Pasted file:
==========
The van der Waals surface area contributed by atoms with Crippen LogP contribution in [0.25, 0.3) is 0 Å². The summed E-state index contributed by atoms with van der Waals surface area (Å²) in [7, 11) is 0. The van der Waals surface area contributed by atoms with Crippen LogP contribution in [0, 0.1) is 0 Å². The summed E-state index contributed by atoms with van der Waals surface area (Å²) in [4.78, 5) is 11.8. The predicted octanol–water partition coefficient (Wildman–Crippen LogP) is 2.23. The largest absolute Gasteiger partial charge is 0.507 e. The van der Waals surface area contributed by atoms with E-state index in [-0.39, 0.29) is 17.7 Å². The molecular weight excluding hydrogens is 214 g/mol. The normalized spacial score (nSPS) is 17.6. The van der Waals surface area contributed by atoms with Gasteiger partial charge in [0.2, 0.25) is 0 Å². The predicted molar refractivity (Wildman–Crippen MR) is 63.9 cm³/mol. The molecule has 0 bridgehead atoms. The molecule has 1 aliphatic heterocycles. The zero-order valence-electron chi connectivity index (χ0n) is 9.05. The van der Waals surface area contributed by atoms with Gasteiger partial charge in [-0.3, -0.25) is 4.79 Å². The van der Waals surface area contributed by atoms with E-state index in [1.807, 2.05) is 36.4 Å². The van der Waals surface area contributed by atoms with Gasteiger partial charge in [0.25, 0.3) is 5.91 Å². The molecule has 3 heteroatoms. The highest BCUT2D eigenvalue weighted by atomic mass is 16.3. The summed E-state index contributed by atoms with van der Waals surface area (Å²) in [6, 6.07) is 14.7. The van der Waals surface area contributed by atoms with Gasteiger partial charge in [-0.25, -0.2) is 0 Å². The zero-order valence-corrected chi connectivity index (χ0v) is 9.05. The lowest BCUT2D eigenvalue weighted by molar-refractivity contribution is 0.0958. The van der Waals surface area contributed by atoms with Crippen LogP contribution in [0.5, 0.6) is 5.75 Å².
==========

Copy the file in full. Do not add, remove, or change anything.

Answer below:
The van der Waals surface area contributed by atoms with Crippen LogP contribution in [0.25, 0.3) is 0 Å². The summed E-state index contributed by atoms with van der Waals surface area (Å²) in [7, 11) is 0. The van der Waals surface area contributed by atoms with Crippen LogP contribution in [0, 0.1) is 0 Å². The summed E-state index contributed by atoms with van der Waals surface area (Å²) in [4.78, 5) is 11.8. The predicted octanol–water partition coefficient (Wildman–Crippen LogP) is 2.23. The largest absolute Gasteiger partial charge is 0.507 e. The van der Waals surface area contributed by atoms with E-state index in [-0.39, 0.29) is 17.7 Å². The molecular weight excluding hydrogens is 214 g/mol. The normalized spacial score (nSPS) is 17.6. The van der Waals surface area contributed by atoms with Gasteiger partial charge in [0.2, 0.25) is 0 Å². The predicted molar refractivity (Wildman–Crippen MR) is 63.9 cm³/mol. The molecule has 0 bridgehead atoms. The molecule has 1 aliphatic heterocycles. The zero-order valence-electron chi connectivity index (χ0n) is 9.05. The van der Waals surface area contributed by atoms with Gasteiger partial charge in [-0.3, -0.25) is 4.79 Å². The van der Waals surface area contributed by atoms with E-state index in [1.807, 2.05) is 36.4 Å². The van der Waals surface area contributed by atoms with Gasteiger partial charge in [0.25, 0.3) is 5.91 Å². The molecule has 3 heteroatoms. The highest BCUT2D eigenvalue weighted by atomic mass is 16.3. The summed E-state index contributed by atoms with van der Waals surface area (Å²) in [6, 6.07) is 14.7. The van der Waals surface area contributed by atoms with Gasteiger partial charge in [-0.25, -0.2) is 0 Å². The zero-order valence-corrected chi connectivity index (χ0v) is 9.05. The lowest BCUT2D eigenvalue weighted by molar-refractivity contribution is 0.0958. The van der Waals surface area contributed by atoms with Crippen LogP contribution in [0.5, 0.6) is 5.75 Å².